I would always pick a service provider that offers real-time support and troubleshooting over a cheaper, but clunkier competitor.

Simply because I happily pay for convenience & avoid an unnecessary headache.

However, it’s still difficult for businesses to ensure a pleasant & smooth customer service that spans chat, social, email and phone.

By allowing customers to identify themselves online instead of in-person, companies can speed processes, making life easier for customers.

AI software offered by companies like Jumio can help to create a smoother customer experience and safeguard your customers from online fraudsters by relying on advanced identity verification techniques rather than human judgement.

As evidenced by companies like Monzo, younger consumers already enjoy AI verification technology for customer identification and onboarding.

Halifax mortgage lenders utilise video and AI verification technology to conduct everything from account setups to mortgage meetings through a screen.

In today’s convenience economy, video meetings achieve straightforward and immediate online interactions while meeting the needs of younger generations.

It has the power to delight, but most importantly – it drives loyalty.

Great customer experience is your competitive advantage & your opportunity to turn your customers into brand advocates.

Easy to use brands:

Monzo
Amazon
Halifax

4. Take a risk: Be bold, unexpected, fearless

Millennials are a generation raised to accept and celebrate differences, so you don’t need to desperately fit in.

Gen Y like daring brands. We’re looking for something that stands out from the crowd in a real way, which rarely happens when you play it safe.

Find a great idea, and instead of testing it to death, go with your gut, take a risk, and see how we respond to it in a real-world “test.”

It’s why brands like Dove are winning with Millennials.

Generation Y is the most conscious generation, a usual “sex sells” campaign won’t work with us. We see through them.

As this generation continues to mature, brands that portray a message of negativity and body-image shaming will look more and more archaic.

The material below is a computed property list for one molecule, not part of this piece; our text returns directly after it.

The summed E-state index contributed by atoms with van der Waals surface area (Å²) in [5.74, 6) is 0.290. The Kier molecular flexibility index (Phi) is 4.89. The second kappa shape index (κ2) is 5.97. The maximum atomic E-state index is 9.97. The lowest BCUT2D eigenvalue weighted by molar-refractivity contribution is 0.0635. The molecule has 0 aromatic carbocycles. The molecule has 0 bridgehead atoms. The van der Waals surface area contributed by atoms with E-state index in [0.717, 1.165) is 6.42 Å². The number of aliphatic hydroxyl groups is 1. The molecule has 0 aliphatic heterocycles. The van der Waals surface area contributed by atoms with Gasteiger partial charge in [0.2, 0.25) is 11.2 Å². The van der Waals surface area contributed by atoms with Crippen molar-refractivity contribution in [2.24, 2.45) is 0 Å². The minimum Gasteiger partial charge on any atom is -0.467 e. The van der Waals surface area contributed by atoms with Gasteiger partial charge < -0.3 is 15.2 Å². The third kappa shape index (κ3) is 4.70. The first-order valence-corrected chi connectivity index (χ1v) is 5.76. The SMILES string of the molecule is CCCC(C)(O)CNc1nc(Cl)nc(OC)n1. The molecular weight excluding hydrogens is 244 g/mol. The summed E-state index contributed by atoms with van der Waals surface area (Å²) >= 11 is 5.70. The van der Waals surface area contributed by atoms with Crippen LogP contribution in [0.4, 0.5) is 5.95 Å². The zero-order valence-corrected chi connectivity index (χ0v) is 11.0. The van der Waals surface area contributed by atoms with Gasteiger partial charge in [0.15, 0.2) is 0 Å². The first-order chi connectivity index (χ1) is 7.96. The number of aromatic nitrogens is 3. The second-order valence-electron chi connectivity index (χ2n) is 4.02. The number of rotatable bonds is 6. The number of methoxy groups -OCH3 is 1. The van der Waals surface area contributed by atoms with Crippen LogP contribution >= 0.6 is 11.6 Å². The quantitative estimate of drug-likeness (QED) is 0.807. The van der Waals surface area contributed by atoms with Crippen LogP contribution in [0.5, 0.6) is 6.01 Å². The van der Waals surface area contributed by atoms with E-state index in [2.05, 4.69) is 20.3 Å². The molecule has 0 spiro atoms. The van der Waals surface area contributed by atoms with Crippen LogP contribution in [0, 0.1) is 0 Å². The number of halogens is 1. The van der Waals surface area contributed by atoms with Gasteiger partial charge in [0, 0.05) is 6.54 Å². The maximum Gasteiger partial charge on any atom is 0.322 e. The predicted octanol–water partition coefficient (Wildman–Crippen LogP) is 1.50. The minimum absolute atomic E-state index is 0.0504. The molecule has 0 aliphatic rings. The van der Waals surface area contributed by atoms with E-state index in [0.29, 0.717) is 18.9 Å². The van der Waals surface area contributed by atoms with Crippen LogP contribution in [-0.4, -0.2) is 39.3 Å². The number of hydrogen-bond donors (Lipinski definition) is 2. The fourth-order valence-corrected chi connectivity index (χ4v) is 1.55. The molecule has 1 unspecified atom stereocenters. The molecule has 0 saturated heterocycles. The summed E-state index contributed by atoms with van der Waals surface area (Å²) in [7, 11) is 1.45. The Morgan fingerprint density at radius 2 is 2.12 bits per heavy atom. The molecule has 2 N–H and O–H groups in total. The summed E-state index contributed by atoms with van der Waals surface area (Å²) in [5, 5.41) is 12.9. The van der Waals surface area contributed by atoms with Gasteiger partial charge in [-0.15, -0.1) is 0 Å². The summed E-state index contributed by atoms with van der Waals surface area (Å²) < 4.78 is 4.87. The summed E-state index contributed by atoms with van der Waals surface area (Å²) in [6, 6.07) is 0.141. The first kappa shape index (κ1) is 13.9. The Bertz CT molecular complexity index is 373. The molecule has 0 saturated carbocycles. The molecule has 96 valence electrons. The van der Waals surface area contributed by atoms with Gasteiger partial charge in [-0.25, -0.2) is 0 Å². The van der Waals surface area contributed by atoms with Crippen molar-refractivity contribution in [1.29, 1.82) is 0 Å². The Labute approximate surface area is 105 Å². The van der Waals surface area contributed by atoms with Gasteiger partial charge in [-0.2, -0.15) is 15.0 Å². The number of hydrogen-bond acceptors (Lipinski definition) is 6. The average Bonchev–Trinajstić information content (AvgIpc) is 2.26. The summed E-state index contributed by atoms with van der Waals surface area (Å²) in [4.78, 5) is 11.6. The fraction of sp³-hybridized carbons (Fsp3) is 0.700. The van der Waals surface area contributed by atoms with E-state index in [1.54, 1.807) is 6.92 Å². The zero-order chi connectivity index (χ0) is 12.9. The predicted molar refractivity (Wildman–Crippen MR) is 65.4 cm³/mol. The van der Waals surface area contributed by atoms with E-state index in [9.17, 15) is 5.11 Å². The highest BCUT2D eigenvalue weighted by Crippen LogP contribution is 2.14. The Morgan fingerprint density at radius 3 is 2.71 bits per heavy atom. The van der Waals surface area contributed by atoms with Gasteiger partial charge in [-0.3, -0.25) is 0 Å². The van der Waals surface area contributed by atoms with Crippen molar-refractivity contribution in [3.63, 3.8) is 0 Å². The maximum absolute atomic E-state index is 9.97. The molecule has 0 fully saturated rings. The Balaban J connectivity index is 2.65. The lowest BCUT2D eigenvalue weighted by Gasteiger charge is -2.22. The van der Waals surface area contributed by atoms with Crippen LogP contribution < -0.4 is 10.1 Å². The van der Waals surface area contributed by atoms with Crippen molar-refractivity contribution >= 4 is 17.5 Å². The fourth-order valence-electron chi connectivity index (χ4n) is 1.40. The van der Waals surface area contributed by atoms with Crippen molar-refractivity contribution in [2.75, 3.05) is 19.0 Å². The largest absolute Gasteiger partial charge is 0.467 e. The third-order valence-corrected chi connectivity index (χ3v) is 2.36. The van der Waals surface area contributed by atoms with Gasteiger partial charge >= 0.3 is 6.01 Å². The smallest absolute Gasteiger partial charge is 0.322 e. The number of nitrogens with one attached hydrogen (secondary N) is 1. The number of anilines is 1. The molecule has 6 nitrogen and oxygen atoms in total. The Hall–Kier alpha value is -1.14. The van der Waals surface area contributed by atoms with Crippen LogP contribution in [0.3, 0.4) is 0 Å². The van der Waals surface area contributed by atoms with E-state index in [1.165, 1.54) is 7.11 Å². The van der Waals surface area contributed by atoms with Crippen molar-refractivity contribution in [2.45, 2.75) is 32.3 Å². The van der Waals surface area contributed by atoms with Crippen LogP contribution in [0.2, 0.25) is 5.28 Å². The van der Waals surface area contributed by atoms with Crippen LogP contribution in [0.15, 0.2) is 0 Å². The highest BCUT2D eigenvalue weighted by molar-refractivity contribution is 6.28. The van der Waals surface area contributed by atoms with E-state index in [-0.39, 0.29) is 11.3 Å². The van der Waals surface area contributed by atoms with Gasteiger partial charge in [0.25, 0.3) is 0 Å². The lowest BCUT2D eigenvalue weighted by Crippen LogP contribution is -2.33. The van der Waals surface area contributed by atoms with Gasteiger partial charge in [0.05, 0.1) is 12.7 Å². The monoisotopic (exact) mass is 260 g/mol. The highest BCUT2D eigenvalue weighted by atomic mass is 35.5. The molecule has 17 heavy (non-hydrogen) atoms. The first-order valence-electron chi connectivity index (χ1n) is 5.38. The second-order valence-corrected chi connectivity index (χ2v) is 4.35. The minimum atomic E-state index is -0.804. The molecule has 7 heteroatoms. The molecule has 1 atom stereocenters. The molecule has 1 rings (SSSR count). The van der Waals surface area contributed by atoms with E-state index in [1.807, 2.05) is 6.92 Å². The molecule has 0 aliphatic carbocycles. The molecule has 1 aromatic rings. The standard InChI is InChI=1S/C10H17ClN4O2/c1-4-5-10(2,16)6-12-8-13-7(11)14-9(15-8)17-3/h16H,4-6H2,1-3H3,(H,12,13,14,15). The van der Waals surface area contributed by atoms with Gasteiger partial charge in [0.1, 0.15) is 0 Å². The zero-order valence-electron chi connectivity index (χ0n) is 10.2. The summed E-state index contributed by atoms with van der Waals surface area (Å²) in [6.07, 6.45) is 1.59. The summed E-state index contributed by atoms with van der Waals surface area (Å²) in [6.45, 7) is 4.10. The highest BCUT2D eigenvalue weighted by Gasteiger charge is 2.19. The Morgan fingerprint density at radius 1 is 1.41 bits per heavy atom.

I love this Dissolve fierce branding video:

Daring brands:

Dove
Dissolve
Virgin

5. Have a brand purpose. Be bigger than yourself!

I believe that leadership is service to others and that companies can do good while making a profit.

Why does your business exist?

How do you contribute to a wider cause?

We are one of the most compassionate generations with regards to social issues.

This quality extends to purchasing and brand preferences.

Research shows that Millennials will seek out and buy brands that support a cause that aligns with their values. The purchase then makes the buyer feel better about him or herself.

We’re altruistic, optimistic, passionate, and want to be part of something bigger.

Responsible brands:

Levi’s ( Levi’s Go Forth campaign)
Kellogg’s (Breakfasts for Better Days™ Hunger Relief Initiative )
American Apparel (Sweatshop Free)

Last but not least …

Don’t dare to insult our intelligence

We’re the most informed consumer generation ever to face marketing professionals. Before we’ve made any major purchase, we will have researched it, asked our friends about it and searched your reviews online. Rushed special offers and overpriced products won’t work like they used to.

Advertise, but don’t interrupt

Interrupting is annoying. We don’t want your pop up ads appear out of nowhere when we are concentrating on something else.  Advertise through content, natively.

Don’t take yourself too seriously

Serious people and companies scare us!

The power of funny is incredible, especially with Millennials. We love to laugh. It makes us feel closer to each other and closer to your brand. And your brand doesn’t have to be an Old Spice or Burger King to make a joke. Serious brands can still use humour to illustrate a more serious point.

Final words …

Learning how to market WITH Millennials isn’t just good business, it’s a way to prepare for the future of advertising and marketing. Because we’re going to get older, technology will get only more complex, and the next generation – they are even weirder than we are.

Millennials are constantly interviewing your brand online, and your brand has to prove itself, every day.

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Tanya

First millennial generation blogger & spokesperson in the UK. Instagram - @luckyattitudeblog